Manufacturers of smokeless flavored tobacco products say they're aimed at adult users who don't want to smoke or spit, but critics worry that they're being marketed to kids.
By JoNel Aleccia
April 19, 2010
Smokeless, flavored tobacco products that look like candy and come in packages shaped like cell phones may be contributing to accidental poisonings in very young children, new research suggests.
Nicotine-laced pellets, strips and sticks that dissolve completely in the user’s mouth — dubbed “tobacco candy” by critics — have joined chewing tobacco and snuff to become the second-most common cause of unintentional tobacco ingestion in kids younger than 6.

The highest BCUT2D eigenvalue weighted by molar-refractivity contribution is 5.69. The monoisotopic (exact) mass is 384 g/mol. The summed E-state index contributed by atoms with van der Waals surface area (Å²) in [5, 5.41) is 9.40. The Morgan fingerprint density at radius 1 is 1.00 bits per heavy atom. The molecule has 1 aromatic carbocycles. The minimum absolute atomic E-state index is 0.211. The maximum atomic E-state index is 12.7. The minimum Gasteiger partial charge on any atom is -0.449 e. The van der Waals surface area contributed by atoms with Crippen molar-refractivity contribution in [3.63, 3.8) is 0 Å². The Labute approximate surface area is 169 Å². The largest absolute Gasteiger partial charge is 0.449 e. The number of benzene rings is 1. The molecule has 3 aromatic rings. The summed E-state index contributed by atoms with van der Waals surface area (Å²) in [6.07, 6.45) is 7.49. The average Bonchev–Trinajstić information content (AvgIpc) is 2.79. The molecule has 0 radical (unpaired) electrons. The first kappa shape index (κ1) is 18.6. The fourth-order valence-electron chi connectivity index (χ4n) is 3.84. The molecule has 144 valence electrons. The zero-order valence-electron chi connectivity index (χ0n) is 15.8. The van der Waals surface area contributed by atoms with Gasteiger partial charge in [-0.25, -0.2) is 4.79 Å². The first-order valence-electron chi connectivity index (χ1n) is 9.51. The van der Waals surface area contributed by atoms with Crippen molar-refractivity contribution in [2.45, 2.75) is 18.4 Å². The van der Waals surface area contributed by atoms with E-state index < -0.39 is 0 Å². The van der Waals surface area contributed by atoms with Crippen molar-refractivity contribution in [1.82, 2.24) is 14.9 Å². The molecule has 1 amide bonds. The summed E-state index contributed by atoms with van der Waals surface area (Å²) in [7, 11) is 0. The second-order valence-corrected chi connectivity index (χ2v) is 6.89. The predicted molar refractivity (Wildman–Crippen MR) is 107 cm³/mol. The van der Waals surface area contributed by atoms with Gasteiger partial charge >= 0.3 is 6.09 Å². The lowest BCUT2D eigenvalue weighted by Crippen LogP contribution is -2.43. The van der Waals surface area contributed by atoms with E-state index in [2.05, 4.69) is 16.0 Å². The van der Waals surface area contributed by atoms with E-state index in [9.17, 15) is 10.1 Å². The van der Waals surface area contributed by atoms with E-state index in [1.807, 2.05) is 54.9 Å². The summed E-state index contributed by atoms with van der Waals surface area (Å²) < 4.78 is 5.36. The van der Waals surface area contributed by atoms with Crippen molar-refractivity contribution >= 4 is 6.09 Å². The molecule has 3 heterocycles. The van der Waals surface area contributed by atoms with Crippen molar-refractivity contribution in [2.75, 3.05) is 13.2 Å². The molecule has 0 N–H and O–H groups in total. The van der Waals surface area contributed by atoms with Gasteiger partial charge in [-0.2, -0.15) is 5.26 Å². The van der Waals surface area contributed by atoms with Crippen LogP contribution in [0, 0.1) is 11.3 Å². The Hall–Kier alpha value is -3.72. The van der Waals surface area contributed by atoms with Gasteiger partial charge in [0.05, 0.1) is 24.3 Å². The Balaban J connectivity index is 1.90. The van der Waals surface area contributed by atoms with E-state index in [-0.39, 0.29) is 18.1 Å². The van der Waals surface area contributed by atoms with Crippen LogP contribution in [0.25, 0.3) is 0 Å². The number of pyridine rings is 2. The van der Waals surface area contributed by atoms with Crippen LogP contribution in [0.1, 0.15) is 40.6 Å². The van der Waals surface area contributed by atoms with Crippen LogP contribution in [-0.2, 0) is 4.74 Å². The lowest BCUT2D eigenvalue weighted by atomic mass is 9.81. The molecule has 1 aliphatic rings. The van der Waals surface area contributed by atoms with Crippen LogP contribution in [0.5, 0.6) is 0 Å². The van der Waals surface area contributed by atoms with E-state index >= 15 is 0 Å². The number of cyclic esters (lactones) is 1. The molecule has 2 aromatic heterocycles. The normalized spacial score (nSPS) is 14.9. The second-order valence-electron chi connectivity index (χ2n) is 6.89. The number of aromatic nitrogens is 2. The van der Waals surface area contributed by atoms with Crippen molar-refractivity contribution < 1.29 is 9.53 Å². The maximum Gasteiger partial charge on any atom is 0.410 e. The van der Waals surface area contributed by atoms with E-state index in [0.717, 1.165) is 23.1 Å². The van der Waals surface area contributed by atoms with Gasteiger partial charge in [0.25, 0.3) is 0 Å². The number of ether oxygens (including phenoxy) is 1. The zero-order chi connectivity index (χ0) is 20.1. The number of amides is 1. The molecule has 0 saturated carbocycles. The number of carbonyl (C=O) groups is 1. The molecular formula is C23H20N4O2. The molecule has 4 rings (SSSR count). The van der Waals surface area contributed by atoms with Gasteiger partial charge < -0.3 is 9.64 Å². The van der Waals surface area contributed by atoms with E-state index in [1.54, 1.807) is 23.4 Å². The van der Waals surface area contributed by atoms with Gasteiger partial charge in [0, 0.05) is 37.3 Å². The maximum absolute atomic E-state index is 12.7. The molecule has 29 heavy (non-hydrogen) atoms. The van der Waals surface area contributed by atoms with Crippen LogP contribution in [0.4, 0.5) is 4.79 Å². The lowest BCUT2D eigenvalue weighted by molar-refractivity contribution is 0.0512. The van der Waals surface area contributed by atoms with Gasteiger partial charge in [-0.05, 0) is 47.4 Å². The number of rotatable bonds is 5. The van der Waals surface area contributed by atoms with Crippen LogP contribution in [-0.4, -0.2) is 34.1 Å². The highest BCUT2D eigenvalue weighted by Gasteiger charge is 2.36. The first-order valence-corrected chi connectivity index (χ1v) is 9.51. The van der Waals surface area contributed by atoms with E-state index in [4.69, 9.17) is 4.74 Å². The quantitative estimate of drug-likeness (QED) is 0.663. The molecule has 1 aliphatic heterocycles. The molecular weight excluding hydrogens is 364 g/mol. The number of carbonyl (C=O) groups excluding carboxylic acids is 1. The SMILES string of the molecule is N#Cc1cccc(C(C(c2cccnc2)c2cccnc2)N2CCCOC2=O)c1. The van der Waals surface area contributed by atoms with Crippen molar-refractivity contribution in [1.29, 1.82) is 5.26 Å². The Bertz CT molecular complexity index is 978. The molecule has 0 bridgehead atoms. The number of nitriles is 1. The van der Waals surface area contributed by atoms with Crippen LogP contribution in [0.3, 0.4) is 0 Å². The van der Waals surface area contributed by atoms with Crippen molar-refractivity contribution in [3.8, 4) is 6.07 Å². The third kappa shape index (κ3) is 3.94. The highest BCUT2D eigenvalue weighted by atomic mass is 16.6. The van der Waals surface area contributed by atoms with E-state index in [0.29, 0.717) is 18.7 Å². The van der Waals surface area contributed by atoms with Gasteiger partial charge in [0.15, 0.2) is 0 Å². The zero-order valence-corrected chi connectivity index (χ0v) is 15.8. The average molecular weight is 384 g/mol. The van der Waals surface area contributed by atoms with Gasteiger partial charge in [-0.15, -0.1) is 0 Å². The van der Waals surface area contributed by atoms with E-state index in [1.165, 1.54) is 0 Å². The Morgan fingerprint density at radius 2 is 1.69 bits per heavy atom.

Between 2006 and 2008, nearly 1,800 U.S. youngsters — almost 600 a year —accidentally consumed smokeless tobacco products, according to an analysis of 13,705 tobacco-related reports to the nation’s poison control centers. That’s a fraction of the nearly 3,600 poisonings a year that involved cigarettes and filter tips, but it worries authors of the new study published in the journal Pediatrics.